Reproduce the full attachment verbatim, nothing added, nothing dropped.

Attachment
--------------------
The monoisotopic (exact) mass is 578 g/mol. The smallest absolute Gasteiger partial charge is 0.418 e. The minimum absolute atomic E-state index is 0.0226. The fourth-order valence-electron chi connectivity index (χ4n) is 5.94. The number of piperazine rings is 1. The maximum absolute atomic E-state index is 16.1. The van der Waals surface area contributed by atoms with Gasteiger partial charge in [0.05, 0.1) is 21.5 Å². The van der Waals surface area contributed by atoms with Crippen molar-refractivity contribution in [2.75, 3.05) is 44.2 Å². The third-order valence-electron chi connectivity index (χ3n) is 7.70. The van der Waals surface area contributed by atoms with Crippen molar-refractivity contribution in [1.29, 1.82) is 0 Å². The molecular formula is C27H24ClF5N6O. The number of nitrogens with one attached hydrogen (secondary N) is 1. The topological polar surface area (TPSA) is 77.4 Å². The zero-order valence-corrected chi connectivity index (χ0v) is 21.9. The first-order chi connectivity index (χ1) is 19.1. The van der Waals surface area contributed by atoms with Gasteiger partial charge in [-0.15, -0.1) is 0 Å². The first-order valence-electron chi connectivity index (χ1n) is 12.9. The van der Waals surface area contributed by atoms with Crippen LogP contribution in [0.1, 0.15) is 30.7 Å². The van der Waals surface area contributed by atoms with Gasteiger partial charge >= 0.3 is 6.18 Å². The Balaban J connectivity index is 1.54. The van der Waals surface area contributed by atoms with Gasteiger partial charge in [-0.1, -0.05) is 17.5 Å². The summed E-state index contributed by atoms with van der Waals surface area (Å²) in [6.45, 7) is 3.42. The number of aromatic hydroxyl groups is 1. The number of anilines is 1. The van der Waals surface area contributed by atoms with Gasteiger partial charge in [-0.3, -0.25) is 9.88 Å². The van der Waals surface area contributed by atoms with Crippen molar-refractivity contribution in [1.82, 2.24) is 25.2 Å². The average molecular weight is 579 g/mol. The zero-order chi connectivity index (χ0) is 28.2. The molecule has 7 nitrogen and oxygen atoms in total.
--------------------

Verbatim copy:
The monoisotopic (exact) mass is 578 g/mol. The smallest absolute Gasteiger partial charge is 0.418 e. The minimum absolute atomic E-state index is 0.0226. The fourth-order valence-electron chi connectivity index (χ4n) is 5.94. The number of piperazine rings is 1. The maximum absolute atomic E-state index is 16.1. The van der Waals surface area contributed by atoms with Gasteiger partial charge in [0.05, 0.1) is 21.5 Å². The van der Waals surface area contributed by atoms with Crippen molar-refractivity contribution in [2.75, 3.05) is 44.2 Å². The third-order valence-electron chi connectivity index (χ3n) is 7.70. The van der Waals surface area contributed by atoms with Crippen molar-refractivity contribution in [1.29, 1.82) is 0 Å². The molecular formula is C27H24ClF5N6O. The number of nitrogens with one attached hydrogen (secondary N) is 1. The topological polar surface area (TPSA) is 77.4 Å². The zero-order valence-corrected chi connectivity index (χ0v) is 21.9. The first-order chi connectivity index (χ1) is 19.1. The van der Waals surface area contributed by atoms with Gasteiger partial charge in [-0.15, -0.1) is 0 Å². The first-order valence-electron chi connectivity index (χ1n) is 12.9. The van der Waals surface area contributed by atoms with Crippen LogP contribution in [0.1, 0.15) is 30.7 Å². The van der Waals surface area contributed by atoms with Gasteiger partial charge >= 0.3 is 6.18 Å². The Balaban J connectivity index is 1.54. The van der Waals surface area contributed by atoms with Gasteiger partial charge in [-0.1, -0.05) is 17.5 Å². The summed E-state index contributed by atoms with van der Waals surface area (Å²) in [6.45, 7) is 3.42. The number of aromatic hydroxyl groups is 1. The number of anilines is 1. The van der Waals surface area contributed by atoms with Gasteiger partial charge in [-0.3, -0.25) is 9.88 Å². The van der Waals surface area contributed by atoms with Crippen molar-refractivity contribution in [1.82, 2.24) is 25.2 Å². The average molecular weight is 579 g/mol. The zero-order chi connectivity index (χ0) is 28.2. The molecule has 7 nitrogen and oxygen atoms in total.